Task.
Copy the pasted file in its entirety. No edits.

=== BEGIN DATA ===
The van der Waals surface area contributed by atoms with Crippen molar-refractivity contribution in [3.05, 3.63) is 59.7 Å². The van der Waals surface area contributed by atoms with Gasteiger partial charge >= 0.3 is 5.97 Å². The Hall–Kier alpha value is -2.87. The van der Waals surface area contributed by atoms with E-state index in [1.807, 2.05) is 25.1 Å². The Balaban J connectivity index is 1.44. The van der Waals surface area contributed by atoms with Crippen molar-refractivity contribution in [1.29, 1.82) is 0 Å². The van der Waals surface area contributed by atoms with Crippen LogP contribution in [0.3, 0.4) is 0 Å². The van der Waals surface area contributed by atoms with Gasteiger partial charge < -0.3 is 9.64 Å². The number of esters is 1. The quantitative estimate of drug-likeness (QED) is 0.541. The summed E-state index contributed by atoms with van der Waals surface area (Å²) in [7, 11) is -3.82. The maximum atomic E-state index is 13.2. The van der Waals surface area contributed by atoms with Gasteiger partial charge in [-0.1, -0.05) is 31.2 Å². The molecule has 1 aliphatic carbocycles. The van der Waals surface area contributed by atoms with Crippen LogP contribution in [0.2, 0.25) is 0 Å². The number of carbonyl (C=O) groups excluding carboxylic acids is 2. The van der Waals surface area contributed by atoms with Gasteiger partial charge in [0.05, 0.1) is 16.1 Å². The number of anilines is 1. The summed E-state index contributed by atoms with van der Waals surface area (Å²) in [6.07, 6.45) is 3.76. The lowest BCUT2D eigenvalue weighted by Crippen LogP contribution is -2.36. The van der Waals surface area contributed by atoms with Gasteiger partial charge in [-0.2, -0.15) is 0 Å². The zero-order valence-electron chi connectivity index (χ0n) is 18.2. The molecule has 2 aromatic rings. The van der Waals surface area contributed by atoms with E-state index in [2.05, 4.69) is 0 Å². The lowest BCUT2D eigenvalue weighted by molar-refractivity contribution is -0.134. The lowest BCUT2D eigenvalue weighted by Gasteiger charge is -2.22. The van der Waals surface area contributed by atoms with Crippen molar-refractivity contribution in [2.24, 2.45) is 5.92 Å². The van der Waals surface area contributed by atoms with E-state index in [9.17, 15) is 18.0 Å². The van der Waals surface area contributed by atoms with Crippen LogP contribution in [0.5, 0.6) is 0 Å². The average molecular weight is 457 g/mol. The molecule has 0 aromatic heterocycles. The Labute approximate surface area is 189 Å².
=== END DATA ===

The van der Waals surface area contributed by atoms with Crippen molar-refractivity contribution in [3.05, 3.63) is 59.7 Å². The van der Waals surface area contributed by atoms with Gasteiger partial charge >= 0.3 is 5.97 Å². The Hall–Kier alpha value is -2.87. The van der Waals surface area contributed by atoms with E-state index in [1.807, 2.05) is 25.1 Å². The Balaban J connectivity index is 1.44. The van der Waals surface area contributed by atoms with Crippen molar-refractivity contribution in [1.29, 1.82) is 0 Å². The van der Waals surface area contributed by atoms with Crippen LogP contribution in [0.3, 0.4) is 0 Å². The van der Waals surface area contributed by atoms with Gasteiger partial charge < -0.3 is 9.64 Å². The number of esters is 1. The quantitative estimate of drug-likeness (QED) is 0.541. The summed E-state index contributed by atoms with van der Waals surface area (Å²) in [7, 11) is -3.82. The maximum atomic E-state index is 13.2. The van der Waals surface area contributed by atoms with Gasteiger partial charge in [-0.1, -0.05) is 31.2 Å². The molecule has 1 aliphatic carbocycles. The van der Waals surface area contributed by atoms with Crippen LogP contribution in [0.2, 0.25) is 0 Å². The number of carbonyl (C=O) groups excluding carboxylic acids is 2. The van der Waals surface area contributed by atoms with Gasteiger partial charge in [0.05, 0.1) is 16.1 Å². The number of anilines is 1. The summed E-state index contributed by atoms with van der Waals surface area (Å²) in [6.07, 6.45) is 3.76. The lowest BCUT2D eigenvalue weighted by Crippen LogP contribution is -2.36. The van der Waals surface area contributed by atoms with Gasteiger partial charge in [-0.2, -0.15) is 0 Å². The zero-order valence-electron chi connectivity index (χ0n) is 18.2. The molecule has 2 aromatic rings. The van der Waals surface area contributed by atoms with E-state index in [2.05, 4.69) is 0 Å². The lowest BCUT2D eigenvalue weighted by molar-refractivity contribution is -0.134. The lowest BCUT2D eigenvalue weighted by Gasteiger charge is -2.22. The van der Waals surface area contributed by atoms with Crippen molar-refractivity contribution in [2.24, 2.45) is 5.92 Å². The van der Waals surface area contributed by atoms with E-state index in [9.17, 15) is 18.0 Å². The van der Waals surface area contributed by atoms with Crippen LogP contribution in [0.5, 0.6) is 0 Å². The average molecular weight is 457 g/mol. The molecule has 0 aromatic heterocycles. The Labute approximate surface area is 189 Å².